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1. Editorial

Citation
Article title: 
1. Editorial
Publishers: 
Year: 
2009
Week: 
13
Article number: 
1
Date of source: 
12-04-2009
Author: 
Clare Turner - Cornelis Hulsman -
Text
Article summary: 

This week’s editorial reviews the report

published by al-‘Utayfī in 1972 following the al-Khankah sectarian events and

comments on whether any of the report’s recommendations were carried out.

Article full text: 

Article 2 of this week’s issue is

a translation of the report by Dr. Jamāl al-‘Utayfī on the al-Khankah sectarian events.

Although the report was written shortly after the incidents in 1972 Dr. Tareq Heggy, member of the AWR board of

advisers, believed that translating the report into English would help non-Arabic readers to see that many of the

recommendations made in this report were in fact never carried out. The al-Khankah events took place in November

1972 and center around a primitive building that was used for performing prayers and church services but that did

not have an official permit. According to the report, on November 6, 1972 the building was partially burned but

no perpetrator was identified by the public prosecution. Following that incident, six days later, around 400

Christians in priests and deacons garbs headed for the burned building to hold a church service. Once there, the

group erected speakers and held a church service without any major disturbances. However that night when Muslims

found out about the service, they went to the streets and gathered at the Sultān al-Ashraf mosque, regarding

the church service of that morning as a provocation and a challenge. They headed for the local police station in

a procession. In the hours that followed, houses were set on fire and people were injured but thankfully no one

died, a number of people however, both Muslim and Christian, were detained by the police.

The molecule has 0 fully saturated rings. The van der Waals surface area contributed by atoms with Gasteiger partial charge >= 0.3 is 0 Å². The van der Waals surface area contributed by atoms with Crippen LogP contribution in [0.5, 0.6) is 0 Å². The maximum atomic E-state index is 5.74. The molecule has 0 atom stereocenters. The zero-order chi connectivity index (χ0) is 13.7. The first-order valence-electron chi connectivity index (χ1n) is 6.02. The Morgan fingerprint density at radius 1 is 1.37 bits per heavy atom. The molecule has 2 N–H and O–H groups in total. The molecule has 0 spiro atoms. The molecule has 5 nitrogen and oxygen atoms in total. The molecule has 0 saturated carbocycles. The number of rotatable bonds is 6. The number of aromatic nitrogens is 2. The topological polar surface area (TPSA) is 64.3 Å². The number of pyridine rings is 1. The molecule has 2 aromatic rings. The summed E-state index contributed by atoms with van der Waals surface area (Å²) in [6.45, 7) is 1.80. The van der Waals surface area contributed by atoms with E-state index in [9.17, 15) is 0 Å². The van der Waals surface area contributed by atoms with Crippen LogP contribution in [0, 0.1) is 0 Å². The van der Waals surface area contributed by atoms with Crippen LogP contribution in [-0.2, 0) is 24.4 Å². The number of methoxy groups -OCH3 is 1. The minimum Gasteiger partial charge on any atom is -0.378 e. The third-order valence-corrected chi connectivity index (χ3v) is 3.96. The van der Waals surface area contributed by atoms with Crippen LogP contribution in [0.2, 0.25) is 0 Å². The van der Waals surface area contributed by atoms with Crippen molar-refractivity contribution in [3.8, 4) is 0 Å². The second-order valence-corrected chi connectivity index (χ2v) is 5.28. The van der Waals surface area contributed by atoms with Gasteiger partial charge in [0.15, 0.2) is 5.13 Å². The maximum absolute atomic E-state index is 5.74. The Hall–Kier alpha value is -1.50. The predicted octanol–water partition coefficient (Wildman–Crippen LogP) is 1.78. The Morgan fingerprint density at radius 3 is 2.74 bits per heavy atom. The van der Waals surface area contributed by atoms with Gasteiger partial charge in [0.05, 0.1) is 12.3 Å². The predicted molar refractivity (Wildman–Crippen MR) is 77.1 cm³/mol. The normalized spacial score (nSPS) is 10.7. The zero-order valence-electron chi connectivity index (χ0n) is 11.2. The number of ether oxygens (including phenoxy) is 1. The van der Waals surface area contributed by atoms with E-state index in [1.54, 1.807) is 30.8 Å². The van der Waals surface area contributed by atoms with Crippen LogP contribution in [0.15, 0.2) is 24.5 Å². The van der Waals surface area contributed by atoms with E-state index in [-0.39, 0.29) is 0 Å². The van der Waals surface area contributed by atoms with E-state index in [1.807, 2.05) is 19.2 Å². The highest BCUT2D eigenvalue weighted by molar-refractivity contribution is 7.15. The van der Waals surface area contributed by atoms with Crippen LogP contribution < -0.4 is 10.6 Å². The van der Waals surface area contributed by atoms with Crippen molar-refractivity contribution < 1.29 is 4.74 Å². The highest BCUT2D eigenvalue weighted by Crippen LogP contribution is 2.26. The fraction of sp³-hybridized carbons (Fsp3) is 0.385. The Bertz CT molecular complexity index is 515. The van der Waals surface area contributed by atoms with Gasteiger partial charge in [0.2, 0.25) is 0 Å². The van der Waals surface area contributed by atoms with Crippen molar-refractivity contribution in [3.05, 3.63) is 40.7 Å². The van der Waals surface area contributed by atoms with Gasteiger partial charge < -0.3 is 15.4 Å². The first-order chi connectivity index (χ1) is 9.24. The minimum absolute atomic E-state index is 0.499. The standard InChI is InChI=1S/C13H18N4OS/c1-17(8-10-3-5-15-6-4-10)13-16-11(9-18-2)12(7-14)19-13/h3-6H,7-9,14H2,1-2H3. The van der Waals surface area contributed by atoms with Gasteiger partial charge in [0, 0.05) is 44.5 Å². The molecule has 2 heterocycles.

The report is

around twenty pages long and presents the findings of a fact-finding committee that President al-Sādāt

requested and was then headed by Dr. Jamāl al-‘Utayfī, the deputy speaker of the People’s

Assembly. The report deals with the background to the incidents as well as the facts themselves and then

supplies three reasons for the al-Khankah incidents along with recommendations for stopping such incidents from

occurring in the future.

The first reason for the events which is outlined by the report is the licensing

of church building. The report comments that a system should be devised for establishing churches and this would

help to stop the appearance of churches without permits which can then often lead to disputes and conflicts in

the local community. The report’s committee also proposed that a plan should be put in place for simplifying the

procedures for licensing churches.



Secondly, the report commented on proselytizing and missionary

activities that take place in Egypt and called for freedom of belief to be respected. It added that religious

education has become an essential subject in the school curriculum and that the opportunity should be given for Copts to

regularly receive religion lessons.



Finally, the report stated that the publication of religious books

that insult other faiths had become a problem in Egyptian society with both sides, Coptic and Muslim, complaining

about books that touch on each other's faiths. The report recommended that the Ministry of Culture and

Information develop a system for censuring religious books, without such censuring being used as a tool in the face of freedom of scientific research.


All of the recommendations included in the report are

sound ideas and the committee did a good job of presenting what appears to be a balanced and unbiased

portrayal of events. However, it is interesting to note with hindsight how many of the recommendations were not

carried out. For example, debate still rages on to this day about a unified law for houses of worship and it

continues to be one of the main issues that incites sectarian friction around the country. The three explanations

that the report puts forward as direct reasons for the incidents still play a role in sectarian incidents. Thus

it seems that while the report did a good job of putting ideas out into the public forum and discussing the root

causes of the tensions, many of the recommendations it proposed were not carried out and in fact could still be

written in reports today. The report now serves as an important historic document about one of the first major

famous sectarian incidents in Egypt, which in itself is not a bad thing however one has to wonder whether if the

recommendations suggested by the report had been further investigated or implemented it would have helped to stop

some of the sectarian events that have taken place since the al-Khankah incidents in 1972.

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